A quick guide to window regulations

A quick guide to window regulations

In the first of a new series, Quickslide’s Adrian Barraclough offers an at-a-glance list of the UK regs for windows and doors.

The Government has created Competent Person Schemes for certain trades. An individual or company registered under a Competent Person Scheme is able to self-certify that their work is in compliance with the Building Regulations 2010.

If a company or individual wishes to join a Competent Person Scheme for their particular profession, they will need to meet the specific requirements set out by each scheme. Whilst the conditions of membership will differ between schemes, these are usually based on the qualifications held by the individual to demonstrate competency in their trade.

For replacement windows and doors in existing dwellings the schemes are:

Fenestration Self-Assessment Scheme (FENSA) [0207 645 3700] fensa.org.uk
Certification and Self-Assessment Limited (CERTASS) [0845 094 8025] certass.co.uk
BM TRADA [01494 569 700] bmtrada.com
British Standards Institute (BSI) [0208 996 9001] bsigroup.com

Failure to comply with these rules can mean a whole lot of pain, not least for the homeowner of course, when they come to sell their house. And frankly, non-compliance is the domain of the cowboy in this day and age and cowboys don’t read Professional Builder!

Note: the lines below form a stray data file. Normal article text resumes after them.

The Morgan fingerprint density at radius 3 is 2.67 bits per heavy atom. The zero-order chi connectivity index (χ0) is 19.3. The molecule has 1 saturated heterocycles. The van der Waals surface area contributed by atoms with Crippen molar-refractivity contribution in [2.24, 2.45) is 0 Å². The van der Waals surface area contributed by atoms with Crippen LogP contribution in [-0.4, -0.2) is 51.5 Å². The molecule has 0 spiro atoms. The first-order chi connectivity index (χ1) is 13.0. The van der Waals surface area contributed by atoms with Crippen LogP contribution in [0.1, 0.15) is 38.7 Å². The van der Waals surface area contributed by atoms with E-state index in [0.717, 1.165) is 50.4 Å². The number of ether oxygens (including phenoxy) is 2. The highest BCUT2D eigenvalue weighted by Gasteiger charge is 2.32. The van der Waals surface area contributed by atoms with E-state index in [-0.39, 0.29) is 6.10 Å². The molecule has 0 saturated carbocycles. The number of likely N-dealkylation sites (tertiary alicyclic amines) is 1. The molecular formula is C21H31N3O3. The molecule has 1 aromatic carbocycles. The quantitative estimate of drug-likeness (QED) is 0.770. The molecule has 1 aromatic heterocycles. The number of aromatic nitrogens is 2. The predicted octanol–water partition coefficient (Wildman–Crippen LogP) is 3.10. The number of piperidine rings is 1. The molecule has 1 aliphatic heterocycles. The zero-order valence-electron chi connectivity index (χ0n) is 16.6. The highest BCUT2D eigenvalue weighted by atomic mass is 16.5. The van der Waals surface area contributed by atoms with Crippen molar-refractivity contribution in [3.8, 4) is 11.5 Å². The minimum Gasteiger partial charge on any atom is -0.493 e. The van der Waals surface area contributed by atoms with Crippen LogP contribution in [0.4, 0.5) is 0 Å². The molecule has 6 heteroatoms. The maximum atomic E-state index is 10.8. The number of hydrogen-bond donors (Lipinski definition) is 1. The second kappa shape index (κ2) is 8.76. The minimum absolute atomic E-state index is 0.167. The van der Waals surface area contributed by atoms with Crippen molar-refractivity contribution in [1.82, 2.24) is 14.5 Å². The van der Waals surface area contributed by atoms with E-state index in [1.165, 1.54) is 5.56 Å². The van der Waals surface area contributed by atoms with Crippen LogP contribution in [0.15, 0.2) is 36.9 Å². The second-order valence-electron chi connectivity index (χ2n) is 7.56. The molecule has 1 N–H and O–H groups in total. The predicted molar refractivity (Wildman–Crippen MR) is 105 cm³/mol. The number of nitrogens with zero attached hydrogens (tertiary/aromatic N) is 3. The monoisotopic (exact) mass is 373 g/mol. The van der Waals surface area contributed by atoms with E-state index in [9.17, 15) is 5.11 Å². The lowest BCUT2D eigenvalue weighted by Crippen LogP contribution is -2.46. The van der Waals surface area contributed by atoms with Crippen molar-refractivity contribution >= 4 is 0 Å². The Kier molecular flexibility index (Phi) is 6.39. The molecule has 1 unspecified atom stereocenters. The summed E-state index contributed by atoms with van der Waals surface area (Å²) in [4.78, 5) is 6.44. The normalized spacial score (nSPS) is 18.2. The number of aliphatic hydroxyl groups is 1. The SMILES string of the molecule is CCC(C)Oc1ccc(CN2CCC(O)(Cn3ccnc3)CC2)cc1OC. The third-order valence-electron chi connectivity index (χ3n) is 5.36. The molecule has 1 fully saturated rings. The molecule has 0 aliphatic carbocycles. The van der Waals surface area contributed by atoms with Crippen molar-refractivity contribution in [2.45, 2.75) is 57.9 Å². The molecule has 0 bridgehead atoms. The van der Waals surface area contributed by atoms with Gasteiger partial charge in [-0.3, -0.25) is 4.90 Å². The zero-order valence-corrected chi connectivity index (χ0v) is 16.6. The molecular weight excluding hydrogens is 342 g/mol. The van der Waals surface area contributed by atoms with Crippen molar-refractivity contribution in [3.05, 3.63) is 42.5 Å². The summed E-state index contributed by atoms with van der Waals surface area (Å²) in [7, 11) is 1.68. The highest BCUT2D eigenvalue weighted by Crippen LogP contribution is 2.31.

At the heart of the Building Regulations relating to window performance is PART L – Conservation of fuel and power – Windows and doors must have a minimum U Value of 1.6 W/m2k or lower, or a ‘C’ Energy Rating or better.  Often new builds will require lower U Values such as 1.4 W/m2k, in order to achieve the overall energy performance requirement for the dwelling.

Other rules include:

DOC Q – This is the newest of the Building Regs, and it can catch people out.  It states that windows and doors supplied for a new build must have a security standard that has been shown by test to meet the security requirements of British Standards PAS 24:2016 or better.

You must also consider PART B – Means of escape – replacement windows must achieve a minimum clear un-obstructed opening of no less than the existing window that is going to be removed.  Or in the case of new dwellings, the window much achieve a minimum un-obstructed opening of no less than 0.33m2 with a minimum clear opening of 450mm in both width and height.

PART F – Means of ventilation – In terms of windows/doors, this relates to the inclusion of trickle vents, in order to allow constant airflow through the property without the need to open the windows/doors; and PART K (also known as Super K, due to the recent amalgamation of Part K and Part N – Toughened Glass – The requirement is for all doors to include toughened safety glass, along with any window that is positioned within 1m of a door, or below 800mm from the internal floor level. Also, look at Part K of the Building Regs: ‘Protection against impact with glazing’, where people are likely to come into contact with glazing whilst moving in or about the building.

But don’t worry! Buy windows from a reputable manufacturer and you can be assured you won’t get caught out. There’s no need to cut corners as every new window and door should meet these standards easily. And with Document Q a reputable manufacturer will offer all of this within the standard price of their windows and doors – and offer free advice to reassure you.


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